Small Plates

Fay retires, and she does it ‘Fay’s Way’

 

Former Columbian staffers Dave Olson, photographer; Fay Blackburn, who retired after 43 years of service; Jim Stasiowski, former political reporter and columnist; and Dave Kern, former reporter and metro editor, help send Fay into a happy retirement.

Former Columbian staffers Dave Olson, photographer; Fay Blackburn, who retired after 43 years of service; Jim Stasiowski, former political reporter and columnist; and Dave Kern, former reporter and metro editor, help send Fay into a happy retirement.


Fay Blackburn, take a big victory lap as we hum Frank Sinatra’s “My Way.” You’ve so earned your retirement.

For 43 years, Fay worked at The Columbian. She dropped off and picked up ads. She worked in the advertising and public relations departments and in the newsroom. Her last assignment was to edit letters to the editor and keep the editorial department on track  — no easy task during the David Madore and Tom Mielke years on the Clark County Council.

cropped-small-plates-blog.pngLast night, current and former staffers gathered to send Fay off into retirement. It was one of the best Columbian parties ever, complete with joyful reunions, special memories, good food and, in the tradition of great newsroom sendoffs, a song written by former reporter and news desk editor Cynthia Tank. Her words were set to Frank Sinatra’s “My Way” and performed by Dave Kern and Jim Stasiowski, both part of what I consider the paper’s “dream staff” from the 1980s.

Yes, Fay did things her way, as Cynthia reminded us. I know that from the first time I spent any time with her:

In 1988, 10 of us took a weeklong trip to London. Newsroom workers were as close as family during the 1980s. We all had separate agendas. I wanted to see dead poets at Westminster Abbey, visit the British Museum and Library, and walk in the footsteps of kings and queens. Julie Bookman, Fay, Cynthia and others planned to immerse themselves in theater. (We saw “Phantom of the Opera,” “Les Miserables” and “Chess.”) Anyway, Fay assumed the leadership role in ushering us around, getting us on the Tube, arranging dinners and reminding us of deadlines.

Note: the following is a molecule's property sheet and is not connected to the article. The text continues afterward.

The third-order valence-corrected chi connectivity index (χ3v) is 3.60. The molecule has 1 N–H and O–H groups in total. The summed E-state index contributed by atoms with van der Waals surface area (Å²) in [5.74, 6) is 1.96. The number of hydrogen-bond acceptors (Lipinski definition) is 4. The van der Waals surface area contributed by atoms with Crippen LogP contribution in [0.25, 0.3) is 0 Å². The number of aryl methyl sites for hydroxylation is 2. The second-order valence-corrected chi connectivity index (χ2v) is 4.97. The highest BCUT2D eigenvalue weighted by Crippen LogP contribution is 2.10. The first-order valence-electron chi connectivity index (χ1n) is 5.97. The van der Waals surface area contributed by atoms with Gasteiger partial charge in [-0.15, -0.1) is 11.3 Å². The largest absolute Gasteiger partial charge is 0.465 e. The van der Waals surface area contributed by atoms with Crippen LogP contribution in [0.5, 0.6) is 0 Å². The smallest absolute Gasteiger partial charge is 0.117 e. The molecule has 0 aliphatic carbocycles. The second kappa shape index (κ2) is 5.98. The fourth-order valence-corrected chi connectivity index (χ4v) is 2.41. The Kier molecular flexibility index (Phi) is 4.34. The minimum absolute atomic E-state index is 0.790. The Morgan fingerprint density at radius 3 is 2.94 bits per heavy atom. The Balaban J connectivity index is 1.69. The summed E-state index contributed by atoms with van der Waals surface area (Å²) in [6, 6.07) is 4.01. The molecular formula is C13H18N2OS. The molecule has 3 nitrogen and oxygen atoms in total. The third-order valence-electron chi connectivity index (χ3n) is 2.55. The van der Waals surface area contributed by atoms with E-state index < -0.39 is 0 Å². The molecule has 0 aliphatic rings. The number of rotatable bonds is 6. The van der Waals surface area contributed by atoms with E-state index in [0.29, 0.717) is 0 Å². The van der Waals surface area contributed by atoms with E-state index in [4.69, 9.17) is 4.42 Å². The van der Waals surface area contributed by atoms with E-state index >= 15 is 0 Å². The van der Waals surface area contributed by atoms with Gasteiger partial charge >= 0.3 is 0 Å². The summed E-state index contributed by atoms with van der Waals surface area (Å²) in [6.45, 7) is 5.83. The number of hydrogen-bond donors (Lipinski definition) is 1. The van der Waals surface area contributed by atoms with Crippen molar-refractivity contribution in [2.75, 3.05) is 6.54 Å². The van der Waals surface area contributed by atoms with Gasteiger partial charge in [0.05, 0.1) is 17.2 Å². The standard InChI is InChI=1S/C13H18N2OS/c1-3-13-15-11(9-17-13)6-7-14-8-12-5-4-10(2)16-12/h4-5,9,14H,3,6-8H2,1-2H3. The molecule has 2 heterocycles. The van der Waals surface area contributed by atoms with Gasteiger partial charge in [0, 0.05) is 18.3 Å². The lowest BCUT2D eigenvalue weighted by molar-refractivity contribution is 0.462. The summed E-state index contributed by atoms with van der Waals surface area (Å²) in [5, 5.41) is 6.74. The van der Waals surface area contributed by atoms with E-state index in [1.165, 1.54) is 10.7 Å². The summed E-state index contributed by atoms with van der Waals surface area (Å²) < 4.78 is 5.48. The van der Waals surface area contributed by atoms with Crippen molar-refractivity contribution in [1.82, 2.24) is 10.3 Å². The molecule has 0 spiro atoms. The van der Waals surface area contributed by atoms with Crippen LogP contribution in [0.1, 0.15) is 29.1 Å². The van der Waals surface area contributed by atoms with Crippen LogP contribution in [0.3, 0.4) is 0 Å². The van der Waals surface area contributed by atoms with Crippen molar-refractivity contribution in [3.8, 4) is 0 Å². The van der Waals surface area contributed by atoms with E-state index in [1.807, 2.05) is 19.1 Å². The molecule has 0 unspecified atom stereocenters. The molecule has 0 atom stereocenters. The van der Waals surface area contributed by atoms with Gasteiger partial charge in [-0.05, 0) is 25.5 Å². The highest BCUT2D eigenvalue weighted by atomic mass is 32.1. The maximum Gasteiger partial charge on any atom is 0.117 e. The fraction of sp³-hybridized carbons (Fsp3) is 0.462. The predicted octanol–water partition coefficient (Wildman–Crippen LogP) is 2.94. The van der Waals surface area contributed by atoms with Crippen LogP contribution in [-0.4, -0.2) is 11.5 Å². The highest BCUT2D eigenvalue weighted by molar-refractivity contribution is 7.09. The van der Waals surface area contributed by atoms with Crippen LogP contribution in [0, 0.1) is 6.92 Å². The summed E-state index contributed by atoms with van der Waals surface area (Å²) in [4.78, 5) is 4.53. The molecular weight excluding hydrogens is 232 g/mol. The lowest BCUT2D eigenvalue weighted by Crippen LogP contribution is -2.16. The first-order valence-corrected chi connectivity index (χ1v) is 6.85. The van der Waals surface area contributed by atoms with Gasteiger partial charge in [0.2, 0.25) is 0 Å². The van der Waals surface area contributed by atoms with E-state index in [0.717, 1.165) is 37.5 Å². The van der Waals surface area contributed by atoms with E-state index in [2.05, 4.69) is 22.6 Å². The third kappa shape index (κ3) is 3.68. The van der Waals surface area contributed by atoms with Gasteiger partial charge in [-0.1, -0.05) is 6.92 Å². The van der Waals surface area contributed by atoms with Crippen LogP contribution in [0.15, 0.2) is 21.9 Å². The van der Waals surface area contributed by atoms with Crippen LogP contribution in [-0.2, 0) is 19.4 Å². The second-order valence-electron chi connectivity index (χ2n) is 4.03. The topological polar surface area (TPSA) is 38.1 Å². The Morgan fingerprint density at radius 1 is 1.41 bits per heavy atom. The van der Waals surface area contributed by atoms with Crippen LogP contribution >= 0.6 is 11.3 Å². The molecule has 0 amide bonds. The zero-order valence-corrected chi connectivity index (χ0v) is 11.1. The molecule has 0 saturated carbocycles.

“Is she our Girl Scout leader?” I asked Julie.

“No, that’s just Fay.” said Julie. “Go with it. You’ll love it.”

I loved it.

So thank you, Fay, for your friendship, and thank you, Judy, for hosting such a grand party. And for all you Small Plates readers who thought you were going to find a recipe here, I give you the caprese  that I brought to the potluck.

IMGP8464Caprese salad

Slice the tomatoes and mozzarella and place on a plate. I alternate the cheese with the tomatoes in a circular fashion. Sprinkle a generous amount of fresh basil over the tomatoes and cheese and then add salt. Drizzle with the olive oil and balsamic. (I prefer only olive oil, but the Intrepid One likes a generous dash of balsamic vinegar.)

 

 

 

 

 

Janet Cleaveland

What happens when a retired journalist spends a lot more time in the kitchen than in past years? She tries new dishes and jumps at the chance to write a blog about food, family and good times. My kids are grown now, but I'll be looking back at how they learned to cook, what recipes my husband (the Intrepid One) and I are experimenting with, and how food and conversation make for happy times in the kitchen. I worked for The Columbian for 15 years as a copy editor and another 10 elsewhere, though I didn't start out as a journalist. I thought I wanted to teach English literature. My husband grew up in Clark County, and I've lived here since 1983. My kids have grown and left home. Like my husband of 46 years, our adopted chocolate Lab would never pass up a chance for a tasty meal.

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